17 Database Principles Participation Numbers and Keys Compare and AUTOMOBILE OWNS PurchaseDate PERSON VINPersonID AUTOMOBILE OWNS PurchaseDate PERSON VINPersonID (0,n) (1,n) (0,n)(1,n) The first lets a PERSON own multiple AUTOMOBILES but not the same AUTOMOBILE twice. The latter allows both things to happen.

18 Database Principles An Example: A library keeps records of current loans of books to borrowers. Each borrower has a borrower# and each copy of a book has an accession# (there may be several copies of the same book). The library keeps the name and address of each borrower so that overdue reminders can be sent if necessary. For each book, the library keeps the title, authors, publisher, publication date, ISBN, purchase price and current list price. Borrowers can have one of two statuses - junior and senior. There are restrictions on the number of books a borrower may take out at one time depending on his/her status. Books which are out on loan may be reserved by other borrowers. The library does not buy paperbacks. When a new edition of a book is acquired, all copies of earlier editions are removed from the shelves.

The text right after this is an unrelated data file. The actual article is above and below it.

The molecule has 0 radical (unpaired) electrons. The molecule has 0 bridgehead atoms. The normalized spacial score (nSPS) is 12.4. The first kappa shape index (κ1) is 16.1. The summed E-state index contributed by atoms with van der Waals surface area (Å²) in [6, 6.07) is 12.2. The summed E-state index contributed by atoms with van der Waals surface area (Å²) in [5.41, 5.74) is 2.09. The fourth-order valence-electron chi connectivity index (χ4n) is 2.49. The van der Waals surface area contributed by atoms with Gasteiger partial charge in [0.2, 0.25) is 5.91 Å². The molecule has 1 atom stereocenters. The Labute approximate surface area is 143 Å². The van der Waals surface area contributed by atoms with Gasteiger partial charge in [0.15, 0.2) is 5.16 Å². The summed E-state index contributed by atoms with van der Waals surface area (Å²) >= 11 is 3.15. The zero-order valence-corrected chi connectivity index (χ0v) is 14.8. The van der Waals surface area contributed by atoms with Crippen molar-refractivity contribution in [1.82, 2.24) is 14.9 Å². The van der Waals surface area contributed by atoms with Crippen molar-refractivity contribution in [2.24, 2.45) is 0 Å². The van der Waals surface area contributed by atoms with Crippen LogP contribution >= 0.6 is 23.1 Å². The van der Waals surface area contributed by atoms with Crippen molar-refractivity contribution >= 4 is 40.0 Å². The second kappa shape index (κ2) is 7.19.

19 Database Principles List all Nouns: A library keeps records of current loans of books to borrowers. Each borrower has a borrower# and each copy of a book has an accession# (there may be several copies of the same book). The library keeps the name and address of each borrower so that overdue reminders can be sent if necessary. For each book, the library keeps the title, authors, publisher, publication date, ISBN, purchase price and current list price. Borrowers can have one of two statuses - junior and senior. There is a loan limit on the number of books a borrower may take out at one time depending on his/her status. Books which are out on loan may be reserved by other borrowers. When a book is returned the person who made the earliest Reservation for he book is notified. Library Loan Book Borrower Borrowerid Copy Accession_no B_name B_address Reminder Title Author Publisher Pub_date ISBN P_price C_price B_status Loan_limit Reservation